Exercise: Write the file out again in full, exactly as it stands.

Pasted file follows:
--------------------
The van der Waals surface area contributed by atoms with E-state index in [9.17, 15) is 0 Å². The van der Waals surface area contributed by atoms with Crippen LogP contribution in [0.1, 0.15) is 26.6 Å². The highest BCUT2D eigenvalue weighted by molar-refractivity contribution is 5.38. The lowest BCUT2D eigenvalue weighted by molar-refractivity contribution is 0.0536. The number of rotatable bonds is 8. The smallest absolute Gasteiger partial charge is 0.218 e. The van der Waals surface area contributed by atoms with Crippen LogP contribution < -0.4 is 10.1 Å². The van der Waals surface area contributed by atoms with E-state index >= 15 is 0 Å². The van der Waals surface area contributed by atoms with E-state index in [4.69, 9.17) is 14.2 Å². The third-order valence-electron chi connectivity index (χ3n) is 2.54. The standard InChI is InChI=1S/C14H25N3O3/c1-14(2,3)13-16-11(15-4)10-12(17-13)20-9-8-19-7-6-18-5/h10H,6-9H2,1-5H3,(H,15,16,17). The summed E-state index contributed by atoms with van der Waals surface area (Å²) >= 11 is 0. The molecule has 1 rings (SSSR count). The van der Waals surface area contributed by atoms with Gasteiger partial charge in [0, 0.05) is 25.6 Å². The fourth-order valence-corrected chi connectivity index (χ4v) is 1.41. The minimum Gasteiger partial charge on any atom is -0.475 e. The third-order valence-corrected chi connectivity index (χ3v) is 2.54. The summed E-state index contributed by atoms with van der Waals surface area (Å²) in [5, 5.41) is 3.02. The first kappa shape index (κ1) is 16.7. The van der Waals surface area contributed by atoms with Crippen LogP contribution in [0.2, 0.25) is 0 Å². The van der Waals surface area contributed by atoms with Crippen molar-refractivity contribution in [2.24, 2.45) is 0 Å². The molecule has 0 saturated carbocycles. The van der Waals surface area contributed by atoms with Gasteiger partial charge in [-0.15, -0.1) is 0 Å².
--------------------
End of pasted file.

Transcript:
The van der Waals surface area contributed by atoms with E-state index in [9.17, 15) is 0 Å². The van der Waals surface area contributed by atoms with Crippen LogP contribution in [0.1, 0.15) is 26.6 Å². The highest BCUT2D eigenvalue weighted by molar-refractivity contribution is 5.38. The lowest BCUT2D eigenvalue weighted by molar-refractivity contribution is 0.0536. The number of rotatable bonds is 8. The smallest absolute Gasteiger partial charge is 0.218 e. The van der Waals surface area contributed by atoms with Crippen LogP contribution < -0.4 is 10.1 Å². The van der Waals surface area contributed by atoms with E-state index >= 15 is 0 Å². The van der Waals surface area contributed by atoms with E-state index in [4.69, 9.17) is 14.2 Å². The third-order valence-electron chi connectivity index (χ3n) is 2.54. The standard InChI is InChI=1S/C14H25N3O3/c1-14(2,3)13-16-11(15-4)10-12(17-13)20-9-8-19-7-6-18-5/h10H,6-9H2,1-5H3,(H,15,16,17). The summed E-state index contributed by atoms with van der Waals surface area (Å²) >= 11 is 0. The molecule has 1 rings (SSSR count). The van der Waals surface area contributed by atoms with Gasteiger partial charge in [0, 0.05) is 25.6 Å². The fourth-order valence-corrected chi connectivity index (χ4v) is 1.41. The minimum Gasteiger partial charge on any atom is -0.475 e. The third-order valence-corrected chi connectivity index (χ3v) is 2.54. The summed E-state index contributed by atoms with van der Waals surface area (Å²) in [5, 5.41) is 3.02. The first kappa shape index (κ1) is 16.7. The van der Waals surface area contributed by atoms with Crippen LogP contribution in [0.2, 0.25) is 0 Å². The van der Waals surface area contributed by atoms with Crippen molar-refractivity contribution in [2.24, 2.45) is 0 Å². The molecule has 0 saturated carbocycles. The van der Waals surface area contributed by atoms with Gasteiger partial charge in [-0.15, -0.1) is 0 Å².